As Bustos and Johnson have detailed in their report on Democrats’ standing in rural and working-class areas, local volunteers are far superior to staff who parachute in, because they understand the cultural milieu. Local staffers understand which issues are essential in the community, and they are likely to know which voters might be persuadable.

Identifying issues that resonate in a particular place but aren’t linked with one of the parties is especially helpful. Taking steps to rein in Big Agriculture’s monopolization of the food production industry is one example as is protecting worker safety, ensuring clean water, and more by pushing back on legal maneuvering by corporations to dismantle sensible regulations. Until recent bipartisan efforts led by Tester, relatively little effort had been made at the national level. Another example that would likely resonate is wildfire prevention.

Adopting a local lens makes it evident that rather than leaning on politicized terms like “climate change,” candidates should focus on good-paying and reliable jobs that both stem the rural exodus and conserve pristine land. Knowing how to talk about race is also important; most rural areas are, after all, much whiter than America as a whole, and they contain an outsized share of the country’s poorest and sickest. As a result, finger-wagging about white privilege is not well received by farmers and miners who don’t feel especially privileged. Reaching rural citizens requires recasting the discussion away from divisive “group”-oriented themes toward more inclusive and crosscutting ones, such as class dynamics.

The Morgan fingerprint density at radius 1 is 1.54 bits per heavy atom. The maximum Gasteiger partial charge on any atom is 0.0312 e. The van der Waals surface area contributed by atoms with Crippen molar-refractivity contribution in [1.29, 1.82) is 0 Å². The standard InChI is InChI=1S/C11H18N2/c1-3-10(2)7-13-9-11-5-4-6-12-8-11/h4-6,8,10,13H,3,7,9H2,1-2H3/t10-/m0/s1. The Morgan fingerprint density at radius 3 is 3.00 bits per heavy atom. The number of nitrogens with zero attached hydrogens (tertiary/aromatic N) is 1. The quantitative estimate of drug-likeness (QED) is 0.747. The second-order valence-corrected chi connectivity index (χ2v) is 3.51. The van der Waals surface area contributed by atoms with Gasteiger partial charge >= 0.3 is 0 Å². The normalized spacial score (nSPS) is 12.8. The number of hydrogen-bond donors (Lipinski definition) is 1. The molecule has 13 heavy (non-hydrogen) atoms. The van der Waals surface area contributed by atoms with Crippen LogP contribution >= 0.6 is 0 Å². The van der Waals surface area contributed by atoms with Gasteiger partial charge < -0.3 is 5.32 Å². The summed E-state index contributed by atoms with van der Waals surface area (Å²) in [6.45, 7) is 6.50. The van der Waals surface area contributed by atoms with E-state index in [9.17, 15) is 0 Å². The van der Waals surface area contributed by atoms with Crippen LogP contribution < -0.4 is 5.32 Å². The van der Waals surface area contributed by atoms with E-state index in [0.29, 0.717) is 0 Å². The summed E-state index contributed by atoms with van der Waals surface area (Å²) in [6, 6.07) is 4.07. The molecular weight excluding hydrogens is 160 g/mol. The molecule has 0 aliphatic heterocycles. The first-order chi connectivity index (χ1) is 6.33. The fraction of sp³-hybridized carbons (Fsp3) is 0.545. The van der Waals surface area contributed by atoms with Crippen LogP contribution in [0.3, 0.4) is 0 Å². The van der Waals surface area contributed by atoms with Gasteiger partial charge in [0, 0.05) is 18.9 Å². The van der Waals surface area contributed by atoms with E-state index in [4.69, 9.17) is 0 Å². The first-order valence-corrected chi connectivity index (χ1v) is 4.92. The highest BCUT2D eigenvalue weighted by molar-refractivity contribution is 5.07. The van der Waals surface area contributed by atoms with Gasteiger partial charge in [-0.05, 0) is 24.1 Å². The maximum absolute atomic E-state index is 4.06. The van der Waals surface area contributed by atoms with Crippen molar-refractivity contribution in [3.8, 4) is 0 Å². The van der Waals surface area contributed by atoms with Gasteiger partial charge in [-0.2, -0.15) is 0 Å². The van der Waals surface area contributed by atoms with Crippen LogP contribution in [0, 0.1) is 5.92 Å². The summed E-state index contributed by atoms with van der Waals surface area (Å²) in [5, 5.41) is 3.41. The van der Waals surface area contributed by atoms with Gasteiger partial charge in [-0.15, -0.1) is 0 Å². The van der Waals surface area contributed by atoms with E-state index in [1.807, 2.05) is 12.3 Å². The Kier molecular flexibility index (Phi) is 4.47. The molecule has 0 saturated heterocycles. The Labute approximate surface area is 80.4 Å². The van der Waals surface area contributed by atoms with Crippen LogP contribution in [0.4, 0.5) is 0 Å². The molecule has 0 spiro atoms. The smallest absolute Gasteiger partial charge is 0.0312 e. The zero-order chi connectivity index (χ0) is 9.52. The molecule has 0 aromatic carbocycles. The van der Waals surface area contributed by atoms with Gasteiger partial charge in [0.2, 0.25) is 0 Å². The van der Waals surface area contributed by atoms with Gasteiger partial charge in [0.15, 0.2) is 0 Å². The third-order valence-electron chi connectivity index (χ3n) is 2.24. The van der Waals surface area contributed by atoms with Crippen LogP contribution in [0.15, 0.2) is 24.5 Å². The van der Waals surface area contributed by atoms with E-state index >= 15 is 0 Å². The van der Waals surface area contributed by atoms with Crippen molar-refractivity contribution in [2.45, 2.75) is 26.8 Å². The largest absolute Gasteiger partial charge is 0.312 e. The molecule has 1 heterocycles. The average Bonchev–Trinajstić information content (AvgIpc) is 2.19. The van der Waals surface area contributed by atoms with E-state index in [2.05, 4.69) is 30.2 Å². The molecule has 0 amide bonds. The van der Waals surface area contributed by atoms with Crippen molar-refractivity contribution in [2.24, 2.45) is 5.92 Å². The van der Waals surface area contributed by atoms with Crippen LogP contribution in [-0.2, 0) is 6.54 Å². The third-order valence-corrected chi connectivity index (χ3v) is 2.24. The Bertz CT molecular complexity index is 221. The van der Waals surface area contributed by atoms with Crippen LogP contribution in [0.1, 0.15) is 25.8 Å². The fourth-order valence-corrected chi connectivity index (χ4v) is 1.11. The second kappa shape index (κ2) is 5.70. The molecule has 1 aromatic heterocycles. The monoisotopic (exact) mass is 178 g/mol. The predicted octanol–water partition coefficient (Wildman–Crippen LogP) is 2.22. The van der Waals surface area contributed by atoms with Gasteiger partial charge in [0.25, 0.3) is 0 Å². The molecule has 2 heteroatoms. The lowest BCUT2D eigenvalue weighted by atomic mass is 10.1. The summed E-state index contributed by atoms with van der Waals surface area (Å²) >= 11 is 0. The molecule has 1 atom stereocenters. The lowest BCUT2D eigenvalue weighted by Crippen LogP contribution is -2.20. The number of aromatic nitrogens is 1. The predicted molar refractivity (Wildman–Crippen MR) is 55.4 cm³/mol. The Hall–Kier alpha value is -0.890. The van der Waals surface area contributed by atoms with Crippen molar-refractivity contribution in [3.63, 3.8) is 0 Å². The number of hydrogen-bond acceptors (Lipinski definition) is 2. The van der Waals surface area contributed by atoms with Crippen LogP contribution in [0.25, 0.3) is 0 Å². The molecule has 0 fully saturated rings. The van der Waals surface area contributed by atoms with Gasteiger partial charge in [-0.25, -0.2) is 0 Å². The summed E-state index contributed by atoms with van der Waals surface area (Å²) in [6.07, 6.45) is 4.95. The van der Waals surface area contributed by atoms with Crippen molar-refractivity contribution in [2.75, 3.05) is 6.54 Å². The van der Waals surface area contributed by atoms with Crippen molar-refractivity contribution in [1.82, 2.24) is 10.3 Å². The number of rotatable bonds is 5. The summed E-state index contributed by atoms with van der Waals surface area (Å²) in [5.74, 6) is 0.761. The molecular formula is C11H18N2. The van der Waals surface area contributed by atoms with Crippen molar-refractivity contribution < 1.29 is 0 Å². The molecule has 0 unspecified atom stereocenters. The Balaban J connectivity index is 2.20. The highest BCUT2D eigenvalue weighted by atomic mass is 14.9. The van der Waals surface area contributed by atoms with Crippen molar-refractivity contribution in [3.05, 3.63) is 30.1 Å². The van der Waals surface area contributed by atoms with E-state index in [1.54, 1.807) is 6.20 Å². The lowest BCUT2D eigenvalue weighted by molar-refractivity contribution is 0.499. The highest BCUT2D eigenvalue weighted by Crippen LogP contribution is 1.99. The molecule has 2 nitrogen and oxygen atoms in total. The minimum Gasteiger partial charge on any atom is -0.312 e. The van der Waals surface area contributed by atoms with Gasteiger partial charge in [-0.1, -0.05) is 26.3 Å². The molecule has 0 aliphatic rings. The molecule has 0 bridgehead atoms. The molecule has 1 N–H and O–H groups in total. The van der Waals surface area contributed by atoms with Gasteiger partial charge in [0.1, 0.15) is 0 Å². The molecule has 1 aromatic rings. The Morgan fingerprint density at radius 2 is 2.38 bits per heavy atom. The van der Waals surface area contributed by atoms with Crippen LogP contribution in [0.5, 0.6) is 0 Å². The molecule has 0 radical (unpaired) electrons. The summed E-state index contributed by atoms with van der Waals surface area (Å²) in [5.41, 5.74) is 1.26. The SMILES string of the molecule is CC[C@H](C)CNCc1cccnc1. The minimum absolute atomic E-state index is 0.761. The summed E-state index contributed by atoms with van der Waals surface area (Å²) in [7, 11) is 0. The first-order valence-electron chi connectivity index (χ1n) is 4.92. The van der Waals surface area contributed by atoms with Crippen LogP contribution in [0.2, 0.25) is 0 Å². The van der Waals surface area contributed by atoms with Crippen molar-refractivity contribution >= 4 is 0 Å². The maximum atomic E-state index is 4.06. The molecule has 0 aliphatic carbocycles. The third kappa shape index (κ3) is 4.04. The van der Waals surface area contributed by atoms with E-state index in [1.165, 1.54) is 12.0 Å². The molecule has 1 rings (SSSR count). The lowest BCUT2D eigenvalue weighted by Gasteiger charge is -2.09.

A good test case for this approach may be taking shape in Montana’s newly created 1st congressional district. Home to the state’s two college towns, a traditional stronghold of organized labor, and a pair of Native American reservations, this is the kind of district that Democrats won not long ago. But they have seen their support erode considerably in the communities that make up MT-1 in recent years. According to FiveThirtyEight’s partisan lean metric, the district is +10 Republican. Sabato’s Crystal Ball and The Cook Political Report with Amy Walter both rate the seat as “likely Republican.” Democrats will need to be competitive in these kinds of districts again if they want to pass legislation in Congress and not just hold gavels.

And running up the score in liberal Missoula, Butte, and Bozeman isn’t going to get the job done; Democrats will need to improve their margins in rural counties as well. Monica Tranel won the Democratic nomination in MT-1 by emphasizing the local. For the most part, she avoided national partisan discourse, focusing on her local roots and the key issues facing her district. In Montana’s other house district, Mark Sweeney, who, along with Tester, represented what it means to be an effective rural Democrat, was running a place-based campaign until he died unexpectedly in May during his campaign. Learning from Sweeney’s much-beloved authenticity and careful attention to his district will give Democrats a chance in Montana and other rural venues. If Tranel runs a place-based general election campaign—addressing issues such as gentrification—the contest could prove more competitive than prognosticators anticipate.

And let’s not forget that this is a democratic problem, not just a Democratic one. Lacking party competition undercuts accountability in government, decreases representative quality, and reduces empathy for those who live differently. It’s not just crucial for Democrats to find a way to disrupt the density divide. It’s also vital for the well-being of the American polity.

Our ideas can save democracy... But we need your help! Donate Now!

Kal Munis is an Assistant Professor of Political Communication and Political Behavior in the Department of History & Political Science at Utah Valley University.

Robert Saldin is the Director of The Mansfield Center's Ethics and Public Affairs Program and a Professor of Political Science. His most recent book is Never Trump: The Revolt of the Conservative Elites.